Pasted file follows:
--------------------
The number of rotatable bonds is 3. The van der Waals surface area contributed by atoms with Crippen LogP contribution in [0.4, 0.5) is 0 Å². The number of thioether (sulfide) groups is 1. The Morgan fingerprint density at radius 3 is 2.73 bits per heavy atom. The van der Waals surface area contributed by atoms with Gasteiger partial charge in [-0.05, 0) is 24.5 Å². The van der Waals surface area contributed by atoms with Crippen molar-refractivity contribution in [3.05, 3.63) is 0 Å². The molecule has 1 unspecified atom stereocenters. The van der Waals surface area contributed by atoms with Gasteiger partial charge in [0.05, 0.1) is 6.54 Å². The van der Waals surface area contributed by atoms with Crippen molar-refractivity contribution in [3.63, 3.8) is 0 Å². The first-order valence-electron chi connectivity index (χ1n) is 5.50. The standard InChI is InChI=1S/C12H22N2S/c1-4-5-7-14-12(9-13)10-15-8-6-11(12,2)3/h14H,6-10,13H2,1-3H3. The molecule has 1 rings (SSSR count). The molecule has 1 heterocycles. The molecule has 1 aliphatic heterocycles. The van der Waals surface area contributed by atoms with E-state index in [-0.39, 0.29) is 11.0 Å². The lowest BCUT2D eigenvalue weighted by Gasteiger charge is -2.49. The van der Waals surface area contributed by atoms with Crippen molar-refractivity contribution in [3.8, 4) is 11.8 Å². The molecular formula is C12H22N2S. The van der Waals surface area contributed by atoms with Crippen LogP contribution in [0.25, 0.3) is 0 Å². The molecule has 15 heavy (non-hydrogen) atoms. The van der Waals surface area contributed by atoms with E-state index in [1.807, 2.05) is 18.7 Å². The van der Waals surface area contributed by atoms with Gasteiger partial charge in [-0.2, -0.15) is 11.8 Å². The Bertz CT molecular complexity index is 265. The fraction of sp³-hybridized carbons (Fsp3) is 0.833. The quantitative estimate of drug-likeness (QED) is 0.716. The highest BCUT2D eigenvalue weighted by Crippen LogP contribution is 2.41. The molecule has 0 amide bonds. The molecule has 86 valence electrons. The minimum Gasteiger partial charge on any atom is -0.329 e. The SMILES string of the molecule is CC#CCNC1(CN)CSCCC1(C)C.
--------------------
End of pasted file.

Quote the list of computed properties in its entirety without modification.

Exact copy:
The number of rotatable bonds is 3. The van der Waals surface area contributed by atoms with Crippen LogP contribution in [0.4, 0.5) is 0 Å². The number of thioether (sulfide) groups is 1. The Morgan fingerprint density at radius 3 is 2.73 bits per heavy atom. The van der Waals surface area contributed by atoms with Gasteiger partial charge in [-0.05, 0) is 24.5 Å². The van der Waals surface area contributed by atoms with Crippen molar-refractivity contribution in [3.05, 3.63) is 0 Å². The molecule has 1 unspecified atom stereocenters. The van der Waals surface area contributed by atoms with Gasteiger partial charge in [0.05, 0.1) is 6.54 Å². The van der Waals surface area contributed by atoms with Crippen molar-refractivity contribution in [3.63, 3.8) is 0 Å². The first-order valence-electron chi connectivity index (χ1n) is 5.50. The standard InChI is InChI=1S/C12H22N2S/c1-4-5-7-14-12(9-13)10-15-8-6-11(12,2)3/h14H,6-10,13H2,1-3H3. The molecule has 1 rings (SSSR count). The molecule has 1 heterocycles. The molecule has 1 aliphatic heterocycles. The van der Waals surface area contributed by atoms with E-state index in [-0.39, 0.29) is 11.0 Å². The lowest BCUT2D eigenvalue weighted by Gasteiger charge is -2.49. The van der Waals surface area contributed by atoms with Crippen molar-refractivity contribution in [3.8, 4) is 11.8 Å². The molecular formula is C12H22N2S. The van der Waals surface area contributed by atoms with Crippen LogP contribution in [0.25, 0.3) is 0 Å². The molecule has 15 heavy (non-hydrogen) atoms. The van der Waals surface area contributed by atoms with E-state index in [1.807, 2.05) is 18.7 Å². The van der Waals surface area contributed by atoms with Gasteiger partial charge in [-0.2, -0.15) is 11.8 Å². The Bertz CT molecular complexity index is 265. The fraction of sp³-hybridized carbons (Fsp3) is 0.833. The quantitative estimate of drug-likeness (QED) is 0.716. The highest BCUT2D eigenvalue weighted by Crippen LogP contribution is 2.41. The molecule has 0 amide bonds. The molecule has 86 valence electrons. The minimum Gasteiger partial charge on any atom is -0.329 e. The SMILES string of the molecule is CC#CCNC1(CN)CSCCC1(C)C.